Why Do Online Comics: Comics For Comics Sake?

Art for Art’s Sake rejects the idea that the success of an art object can be measured by its accuracy as a representation or the effectiveness with which it tells a story or suggests a moral. Instead, it implies that an art object is best understood as an autonomous creation to be valued only for the success with which it organizes color and line into a formally satisfying and therefore beautiful whole. Smithsonian – Freer Gallery Of Art

So what, then, is an online comic for online comics’ sake?

I do not necessarily agree with all of the implications of the aforementioned statement about art. I certainly believe that art exists which can be best appreciated for its beauty and wonder as a whole piece more than for any other sort of measure. I am glad there are people striving to create such pieces. However, I would like to think that art can also succeed due simply to its ability to tell a story or convey an idea. More importantly, I would say that in the case of comics, you have the advantage of being to accomplish both – look at Scott McCloud’s proffered definition in Understanding Comics, defining comics as "juxtaposed pictorial and other images in deliberate sequence, intended to convey information and/or to produce an aesthetic response in the viewer."

A textbook example of an online comic that focuses more on the sensual experience than the actual story being told is Demian5’s When I Am King. The story reads like a scenic route — the long way around telling a short and simple tale. But this picturesque sidetracking is clearly deliberate: visually, my eyes can barely believe themselves as they take in this brilliant collage of color and form. There is also something new happening here, which to me is the most appealing part of the way this comic work unfolds. By putting this online, the options open to Demian5 as to how the art gets sequenced are at the very least as important as anything else going on here. It can move left to right, up or down, and the infinite canvas allows for ALL of the art to appear as an aesthetic whole, rather than, say, being broken down into pages in print format.

The images can be animated in portions, and while this helps to convey an action like running, sneezing, etc., what is most striking about the animation is its ability to be more directly sensually stimulating. By that, I mean I look at someone sneezing (as opposed to a static photograph of this action) and feel an itch in my nose, or I see someone running and feel my pulse quicken a tad. Overall, I feel Demian5 succeeds in using the technology of the Internet to create a body of work that, regardless of the actual events taking place in the stories, stands alone as an example of what beauty in this medium can be.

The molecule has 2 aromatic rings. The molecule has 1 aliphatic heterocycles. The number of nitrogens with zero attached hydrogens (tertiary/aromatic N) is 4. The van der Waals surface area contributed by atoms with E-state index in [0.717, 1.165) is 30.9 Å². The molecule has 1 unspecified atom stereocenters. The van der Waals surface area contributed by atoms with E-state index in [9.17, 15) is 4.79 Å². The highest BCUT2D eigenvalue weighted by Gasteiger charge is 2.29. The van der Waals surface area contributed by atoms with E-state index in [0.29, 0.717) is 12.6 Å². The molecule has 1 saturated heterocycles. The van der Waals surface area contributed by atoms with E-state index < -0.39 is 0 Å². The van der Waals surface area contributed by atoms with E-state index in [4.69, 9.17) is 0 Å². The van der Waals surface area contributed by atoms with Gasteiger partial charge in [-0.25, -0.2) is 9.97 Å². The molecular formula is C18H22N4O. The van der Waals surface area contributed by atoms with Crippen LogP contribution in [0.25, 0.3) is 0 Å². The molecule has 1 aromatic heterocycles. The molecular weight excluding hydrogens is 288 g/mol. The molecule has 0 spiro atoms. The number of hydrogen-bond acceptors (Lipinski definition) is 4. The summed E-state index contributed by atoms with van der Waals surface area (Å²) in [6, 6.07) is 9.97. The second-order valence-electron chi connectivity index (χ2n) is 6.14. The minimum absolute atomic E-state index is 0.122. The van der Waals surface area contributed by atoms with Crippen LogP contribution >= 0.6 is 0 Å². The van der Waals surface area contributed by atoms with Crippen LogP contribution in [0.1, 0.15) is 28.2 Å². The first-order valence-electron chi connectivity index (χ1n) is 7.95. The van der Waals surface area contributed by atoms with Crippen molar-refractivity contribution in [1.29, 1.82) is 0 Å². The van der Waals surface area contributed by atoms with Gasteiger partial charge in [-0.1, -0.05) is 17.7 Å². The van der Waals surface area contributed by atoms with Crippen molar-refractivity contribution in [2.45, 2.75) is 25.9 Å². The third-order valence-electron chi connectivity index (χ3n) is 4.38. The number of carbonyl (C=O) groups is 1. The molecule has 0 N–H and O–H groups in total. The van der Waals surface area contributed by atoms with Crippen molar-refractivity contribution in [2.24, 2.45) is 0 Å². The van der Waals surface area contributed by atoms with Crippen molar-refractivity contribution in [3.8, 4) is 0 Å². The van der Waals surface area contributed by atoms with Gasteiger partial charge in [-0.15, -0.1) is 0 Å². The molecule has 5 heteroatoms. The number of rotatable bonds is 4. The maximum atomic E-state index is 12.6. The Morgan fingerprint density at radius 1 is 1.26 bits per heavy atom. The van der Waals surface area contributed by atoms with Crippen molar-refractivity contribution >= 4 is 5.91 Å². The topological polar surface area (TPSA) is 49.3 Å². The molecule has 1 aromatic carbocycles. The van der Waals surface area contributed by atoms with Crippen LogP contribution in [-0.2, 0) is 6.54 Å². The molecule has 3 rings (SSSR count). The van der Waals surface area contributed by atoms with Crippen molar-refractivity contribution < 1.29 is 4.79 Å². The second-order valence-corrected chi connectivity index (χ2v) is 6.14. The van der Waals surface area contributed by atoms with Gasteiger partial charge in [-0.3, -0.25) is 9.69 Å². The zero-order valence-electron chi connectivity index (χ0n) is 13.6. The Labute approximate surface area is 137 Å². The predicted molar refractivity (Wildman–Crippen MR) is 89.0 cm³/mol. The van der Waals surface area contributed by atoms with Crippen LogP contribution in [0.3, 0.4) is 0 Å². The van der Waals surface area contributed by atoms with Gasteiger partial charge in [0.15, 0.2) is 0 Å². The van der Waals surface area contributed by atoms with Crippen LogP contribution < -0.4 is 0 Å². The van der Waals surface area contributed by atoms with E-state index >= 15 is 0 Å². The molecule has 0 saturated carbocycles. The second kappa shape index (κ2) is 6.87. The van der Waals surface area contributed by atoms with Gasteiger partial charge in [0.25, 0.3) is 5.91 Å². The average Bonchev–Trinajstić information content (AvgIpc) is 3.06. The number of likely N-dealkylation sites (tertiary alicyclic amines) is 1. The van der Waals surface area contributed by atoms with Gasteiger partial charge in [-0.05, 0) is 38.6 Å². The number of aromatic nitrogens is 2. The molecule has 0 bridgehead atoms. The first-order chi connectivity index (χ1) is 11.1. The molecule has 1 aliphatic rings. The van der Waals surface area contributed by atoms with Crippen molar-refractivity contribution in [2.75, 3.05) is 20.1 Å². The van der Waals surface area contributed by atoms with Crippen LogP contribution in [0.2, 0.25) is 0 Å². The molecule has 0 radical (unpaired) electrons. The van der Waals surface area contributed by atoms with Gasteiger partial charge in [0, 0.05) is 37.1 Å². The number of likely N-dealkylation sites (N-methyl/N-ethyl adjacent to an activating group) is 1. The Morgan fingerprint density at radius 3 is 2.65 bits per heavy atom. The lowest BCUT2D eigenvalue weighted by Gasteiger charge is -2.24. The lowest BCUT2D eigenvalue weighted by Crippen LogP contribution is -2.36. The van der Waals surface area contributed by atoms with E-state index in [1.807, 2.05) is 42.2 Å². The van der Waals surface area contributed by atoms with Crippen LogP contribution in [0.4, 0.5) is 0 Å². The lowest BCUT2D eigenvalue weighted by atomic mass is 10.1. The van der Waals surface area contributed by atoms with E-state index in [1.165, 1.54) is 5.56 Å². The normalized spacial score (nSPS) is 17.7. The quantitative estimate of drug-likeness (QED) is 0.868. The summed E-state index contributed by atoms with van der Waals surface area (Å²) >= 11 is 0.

There is a further opportunity presented in the creation of webcomics for tickling the senses of the audience. Comics on the Internet have the inherent potential to be far more interactive than those in print. One way the artist can take advantage of this is in how they "frame" their comic by the website it is placed on. Look back at the definition of art for art’s sake I mentioned at the beginning of this piece – "… to be valued only for the success with which it organizes color and line into a formally satisfying and therefore beautiful whole." To me, a webcomic’s site design is at least as important to the aesthetic experience as the comic works presented therein.

Sadly, a great number of comic creators who put their work on the web produce fairly bland websites. Likewise, there are some brilliant website designs that are spoiled by the shortcomings of the work they feature. Ultimately, the goal should be a harmonic balance between the two — both the design and the work proper should interact and mesh to produce an even greater whole. I don’t know of any webcomics site that I would consider an overall masterpiece, though I would reference Nowhere Girl (intuitive, simple, and elegant interface while keeping the comic the focus of the site), Serializer (easy to navigate from one comic to another, sharp use of color and format) , and Goats (like DVDs nowadays, offers many bonus features that tie into the comic, all within a slick design) as taking great strides towards framing wonderful online comics with websites worthy of them.

"Comics are a visual medium." Paul O’Brien’s piece over at Ninth Art illustrates this better than by anything I could add to the discussion. (The piece specifically delves into comics being critiqued for their artwork rather than, as the so often are instead, their writing.) Sequential art can stand alone as breathtakingly beautiful without even the pretense of telling a story. My hope is that as more work is done using digital media to create comics, people seek to use the technology at their disposal to its full advantage, be it to create art for art’s sake, or as I will explore in my column next month, to further the story being told.